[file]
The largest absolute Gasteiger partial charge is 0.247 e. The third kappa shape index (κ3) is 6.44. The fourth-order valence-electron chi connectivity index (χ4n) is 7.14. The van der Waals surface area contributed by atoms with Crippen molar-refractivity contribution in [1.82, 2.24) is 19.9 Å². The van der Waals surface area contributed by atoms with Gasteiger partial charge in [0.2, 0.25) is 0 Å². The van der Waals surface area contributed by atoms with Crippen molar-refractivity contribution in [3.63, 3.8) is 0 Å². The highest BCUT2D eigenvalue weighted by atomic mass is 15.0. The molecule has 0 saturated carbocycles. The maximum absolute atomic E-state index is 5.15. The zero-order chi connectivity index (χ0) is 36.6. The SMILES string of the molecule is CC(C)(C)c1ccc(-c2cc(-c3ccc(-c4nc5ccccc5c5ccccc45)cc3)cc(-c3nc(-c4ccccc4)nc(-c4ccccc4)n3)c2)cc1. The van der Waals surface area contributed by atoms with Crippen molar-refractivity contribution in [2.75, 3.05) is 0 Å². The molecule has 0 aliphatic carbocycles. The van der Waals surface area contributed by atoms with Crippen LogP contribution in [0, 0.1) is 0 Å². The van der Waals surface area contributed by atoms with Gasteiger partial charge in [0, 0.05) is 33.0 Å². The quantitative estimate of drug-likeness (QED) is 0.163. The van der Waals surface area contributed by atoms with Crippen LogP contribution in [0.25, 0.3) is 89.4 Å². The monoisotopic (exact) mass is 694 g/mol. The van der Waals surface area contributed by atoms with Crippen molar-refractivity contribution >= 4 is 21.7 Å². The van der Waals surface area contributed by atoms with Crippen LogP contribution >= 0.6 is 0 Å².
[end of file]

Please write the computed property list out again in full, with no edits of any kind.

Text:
The largest absolute Gasteiger partial charge is 0.247 e. The third kappa shape index (κ3) is 6.44. The fourth-order valence-electron chi connectivity index (χ4n) is 7.14. The van der Waals surface area contributed by atoms with Crippen molar-refractivity contribution in [1.82, 2.24) is 19.9 Å². The van der Waals surface area contributed by atoms with Gasteiger partial charge in [0.2, 0.25) is 0 Å². The van der Waals surface area contributed by atoms with Crippen molar-refractivity contribution in [3.63, 3.8) is 0 Å². The highest BCUT2D eigenvalue weighted by atomic mass is 15.0. The molecule has 0 saturated carbocycles. The maximum absolute atomic E-state index is 5.15. The zero-order chi connectivity index (χ0) is 36.6. The SMILES string of the molecule is CC(C)(C)c1ccc(-c2cc(-c3ccc(-c4nc5ccccc5c5ccccc45)cc3)cc(-c3nc(-c4ccccc4)nc(-c4ccccc4)n3)c2)cc1. The van der Waals surface area contributed by atoms with Crippen molar-refractivity contribution in [2.75, 3.05) is 0 Å². The molecule has 0 aliphatic carbocycles. The van der Waals surface area contributed by atoms with Crippen LogP contribution in [0, 0.1) is 0 Å². The van der Waals surface area contributed by atoms with Gasteiger partial charge in [0, 0.05) is 33.0 Å². The quantitative estimate of drug-likeness (QED) is 0.163. The van der Waals surface area contributed by atoms with Crippen LogP contribution in [0.25, 0.3) is 89.4 Å². The monoisotopic (exact) mass is 694 g/mol. The van der Waals surface area contributed by atoms with Crippen molar-refractivity contribution >= 4 is 21.7 Å². The van der Waals surface area contributed by atoms with Crippen LogP contribution >= 0.6 is 0 Å².